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The missing pieces in banks' real-estate math Add to ...

Like income taxes and contributions to registered retirement savings plans, for example. "If we're supposed to save for retirement and if we're paying average taxes of about 23 to 25 per cent, there isn't much left for housing," Prof. Milevsky said.

And yet, there are many more fixed expenses to juggle. Groceries, transportation costs and daycare are among the ones listed by Laurie Campbell, executive director of the credit counselling agency Credit Canada.

On top of that, consider the sudden, staggering expenses that homeowners must inevitably cope with. "People get themselves so bogged down," Ms. Campbell said. "They get into their home and their roof needs repairing three years after they move in. There's $3,000 to $4,000 right there."

A typical way of managing sudden expenses is to tap into a home equity line of credit, where people borrow against the value in their homes. But credit lines represent added debt that can push people offside on the debt measurements that lenders use when setting up mortgages.

Rising interest rates put even more pressure on affordability. Mortgage rates are still close to all-time lows as a result of the financial crisis, but sooner or later they will rise back to normal levels. It's just a matter of time until mortgage holders are affected - variable-rate mortgages get more expensive gradually, while people with fixed rates pay more at renewal time.

The Bank of Canada has estimated that 6.1 per cent of households were already spending 40 per cent of their personal income to carry debt in 2009. The bank figures that this number will rise to 7.5 per cent in mid-2012 if mortgage rates rise to pre-recession levels.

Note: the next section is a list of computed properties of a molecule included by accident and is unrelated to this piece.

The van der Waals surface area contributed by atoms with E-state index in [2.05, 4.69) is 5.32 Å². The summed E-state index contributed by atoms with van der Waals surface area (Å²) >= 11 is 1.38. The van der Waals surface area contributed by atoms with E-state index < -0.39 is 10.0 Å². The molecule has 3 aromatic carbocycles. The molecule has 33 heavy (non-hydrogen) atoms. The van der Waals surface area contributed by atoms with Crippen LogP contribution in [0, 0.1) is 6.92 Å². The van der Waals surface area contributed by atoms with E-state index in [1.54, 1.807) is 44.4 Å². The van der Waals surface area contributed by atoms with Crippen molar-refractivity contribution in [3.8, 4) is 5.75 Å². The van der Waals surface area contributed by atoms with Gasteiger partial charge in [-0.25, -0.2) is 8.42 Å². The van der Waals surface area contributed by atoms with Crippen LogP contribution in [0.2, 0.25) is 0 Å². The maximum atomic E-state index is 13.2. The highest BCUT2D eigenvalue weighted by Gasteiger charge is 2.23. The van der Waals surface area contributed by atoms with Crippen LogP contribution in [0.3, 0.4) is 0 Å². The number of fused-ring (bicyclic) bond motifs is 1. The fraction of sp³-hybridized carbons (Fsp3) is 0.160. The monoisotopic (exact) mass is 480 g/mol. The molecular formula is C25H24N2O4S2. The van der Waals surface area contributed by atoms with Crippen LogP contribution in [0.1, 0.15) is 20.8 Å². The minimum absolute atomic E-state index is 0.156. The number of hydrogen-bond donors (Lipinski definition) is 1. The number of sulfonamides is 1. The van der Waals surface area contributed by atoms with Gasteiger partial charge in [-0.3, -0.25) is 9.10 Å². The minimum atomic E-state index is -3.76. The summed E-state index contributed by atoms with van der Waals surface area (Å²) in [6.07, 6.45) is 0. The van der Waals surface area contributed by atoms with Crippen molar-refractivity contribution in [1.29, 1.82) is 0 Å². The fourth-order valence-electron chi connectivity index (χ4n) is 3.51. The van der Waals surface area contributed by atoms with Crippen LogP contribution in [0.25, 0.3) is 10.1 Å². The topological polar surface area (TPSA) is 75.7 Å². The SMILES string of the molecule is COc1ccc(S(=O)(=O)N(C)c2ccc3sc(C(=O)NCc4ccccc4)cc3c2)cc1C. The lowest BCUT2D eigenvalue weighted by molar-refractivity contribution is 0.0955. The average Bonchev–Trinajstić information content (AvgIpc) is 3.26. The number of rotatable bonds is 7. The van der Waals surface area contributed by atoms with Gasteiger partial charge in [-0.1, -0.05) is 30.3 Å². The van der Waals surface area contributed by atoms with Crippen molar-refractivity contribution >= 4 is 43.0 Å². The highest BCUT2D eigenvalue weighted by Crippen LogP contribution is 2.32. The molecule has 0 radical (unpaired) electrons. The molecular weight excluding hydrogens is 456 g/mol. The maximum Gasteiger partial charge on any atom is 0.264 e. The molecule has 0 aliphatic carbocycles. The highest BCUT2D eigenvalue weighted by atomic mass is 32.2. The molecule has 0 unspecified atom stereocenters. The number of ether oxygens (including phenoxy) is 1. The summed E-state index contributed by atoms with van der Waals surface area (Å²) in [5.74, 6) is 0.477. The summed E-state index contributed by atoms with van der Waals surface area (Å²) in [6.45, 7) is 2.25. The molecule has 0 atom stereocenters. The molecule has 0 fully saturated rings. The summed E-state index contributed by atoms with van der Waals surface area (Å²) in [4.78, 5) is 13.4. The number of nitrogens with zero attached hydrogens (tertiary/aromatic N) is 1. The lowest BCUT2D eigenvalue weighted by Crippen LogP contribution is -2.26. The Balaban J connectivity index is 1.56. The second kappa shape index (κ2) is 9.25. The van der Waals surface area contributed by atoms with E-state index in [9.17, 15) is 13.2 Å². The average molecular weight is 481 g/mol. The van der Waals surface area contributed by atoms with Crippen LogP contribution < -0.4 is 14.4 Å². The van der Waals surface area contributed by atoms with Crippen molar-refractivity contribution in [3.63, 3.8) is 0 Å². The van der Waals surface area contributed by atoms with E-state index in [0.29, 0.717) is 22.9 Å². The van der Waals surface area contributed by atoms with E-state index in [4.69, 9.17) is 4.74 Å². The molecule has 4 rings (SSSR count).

A wave of defaults is the worst case if rates surge and people can't afford the high-priced homes they bought in recent years. But economist Benjamin Tal of CIBC World Markets doesn't see this happening.

"You will have defaults rising - they'll be higher than they are now - but not in a very significant way," he said. "Remember, interest rates rise for a reason - the economy is improving."

How to Protect Yourself

Protect yourself against buying more house than you can afford and you help prevent the kind of national housing catastrophe that is into its fourth year in the United States.

Mortgage lenders measure your debt load in relation to your income to assess how much you can borrow to buy a home. Tempted to buy as much as they'll lend you?

So were a lot of the home buyers who later ended up coming into the Toronto offices of Mr. Schwartz's credit counselling agency. "That's a trend we've seen among our client base for a while now," he said.

His preferred solution is to take a completely different tack than lenders do in assessing how much mortgage you can handle. Start by putting together a budget that sets out the percentage of your net income that will go to all housing costs, including mortgage, property taxes and home insurance.

"By and large, we tell people you should probably only spend about 25 per cent on housing," Mr. Schwartz said, before acknowledging that people living in high-cost cities like Vancouver or Toronto may have to go as high as 30 or 35 per cent.

Vancouver mortgage planner Robert McLister said he starts his evaluation of how much a home buyer can afford with the standard measures used by all lenders, the gross debt service and total debt service ratios. He then asks clients whether they have savings that they could depend on if they lost their job, and how much money they have left over at the end of the month.

"If someone tells me, 'I have $50 left after all my debts are paid each month and I want to buy a $500,000 house,' then that's a warning sign."

If at some point your mortgage debt becomes unmanageable, you can ease the load by taking longer to pay off the loan. This is called extending the amortization period and Mr. McLister said it can be done through a routine refinancing of your mortgage (expect to pay a few hundred dollars for this transaction).

The longer your amortization period, the smaller your payments. The tradeoff is that you'll pay more interest and take longer to be mortgage-free.

"You do what you have to do," Mr. McLister said. "But even if the amortization is 25 or 35 years, that doesn't lock you in for life. When you're up for renewal, you can reduce the amortization period if times are better."





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